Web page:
Wednesday, November 4, 2009
Convention Center, Exhibit Hall BC, Second Floor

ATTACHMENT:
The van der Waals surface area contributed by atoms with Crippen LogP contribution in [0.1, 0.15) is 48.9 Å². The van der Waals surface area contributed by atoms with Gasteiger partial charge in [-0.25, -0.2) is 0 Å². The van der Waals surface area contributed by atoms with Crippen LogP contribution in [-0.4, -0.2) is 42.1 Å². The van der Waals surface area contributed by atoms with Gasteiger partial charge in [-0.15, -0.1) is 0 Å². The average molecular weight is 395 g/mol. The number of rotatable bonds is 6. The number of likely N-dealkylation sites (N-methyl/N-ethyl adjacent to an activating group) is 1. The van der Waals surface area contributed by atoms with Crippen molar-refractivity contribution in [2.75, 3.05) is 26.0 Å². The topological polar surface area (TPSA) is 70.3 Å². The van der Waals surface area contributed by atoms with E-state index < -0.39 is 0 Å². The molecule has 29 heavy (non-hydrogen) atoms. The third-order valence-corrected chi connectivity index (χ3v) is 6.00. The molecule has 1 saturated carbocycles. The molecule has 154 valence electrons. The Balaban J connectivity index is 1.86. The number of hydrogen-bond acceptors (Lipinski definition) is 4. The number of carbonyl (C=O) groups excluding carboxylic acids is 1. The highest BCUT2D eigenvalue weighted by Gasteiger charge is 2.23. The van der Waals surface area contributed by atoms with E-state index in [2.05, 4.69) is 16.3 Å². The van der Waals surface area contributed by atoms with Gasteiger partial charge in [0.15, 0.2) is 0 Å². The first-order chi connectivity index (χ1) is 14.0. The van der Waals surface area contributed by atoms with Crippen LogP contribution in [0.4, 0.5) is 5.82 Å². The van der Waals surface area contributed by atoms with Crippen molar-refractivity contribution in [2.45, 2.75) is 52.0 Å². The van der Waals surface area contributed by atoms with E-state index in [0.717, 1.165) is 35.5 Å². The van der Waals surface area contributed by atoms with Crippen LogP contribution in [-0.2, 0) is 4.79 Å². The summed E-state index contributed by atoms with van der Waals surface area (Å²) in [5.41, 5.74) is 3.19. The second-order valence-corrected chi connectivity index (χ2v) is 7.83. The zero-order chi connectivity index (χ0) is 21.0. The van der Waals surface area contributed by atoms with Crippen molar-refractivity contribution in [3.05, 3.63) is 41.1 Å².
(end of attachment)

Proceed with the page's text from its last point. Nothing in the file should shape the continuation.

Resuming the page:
Olive (Olea europaea L.) is one of the most economically valuable trees in the Mediterranean countries especially because of its drought and salt tolerance. While roots play a significant role in the salinity tolerance of plants, belowground data are scarce, especially for mature trees. Eleven years-old, drip-irrigated trees of the highly salt tolerant olive variety ‘Barnea’ were examined in the Negev desert, Israel. Three levels of salinity (1.2, 4.2 and 7.5 dS/m) were applied. Salt sensitive ‘Proline’ trees grown under moderate salinity (4.2 dS/m) were examined as comparison. Bio- and necromass of fine and coarse roots and specific root area (SRA) were determined and correlated to water content, salinity, pH and spatial position (distance from the bole, depth) respectively. A tetrazolium test was used to confirm the applied criteria of root sorting into living and death The highest fine root biomasses were found in moist soil patches close to the drip line. Barnea variety possessed a higher root biomass and subsequently a larger absorbing root surface area than Proline variety under moderate salt stress. Furthermore, fine root biomass of Barnea variety was still considerably high under severe salinity (7.5 dS/m). Fine root bio/necromass ratio of Barnea and Proline varieties decreased under severe and moderate saline irrigation respectively. Specific root area was coupled to soil pH and soil depth. The ability of Barnea variety to possess an significantly increased bio/necromass ratio under moderate salinity and to sustain a relatively high root biomass under severe salinity (7.5 dS/m) are likely to contribute to the high salt tolerance of this variety. Influences of soil parameters on root biomass, bio/necromass ratios and morphology and consequences on water uptake and carbon investment are discussed.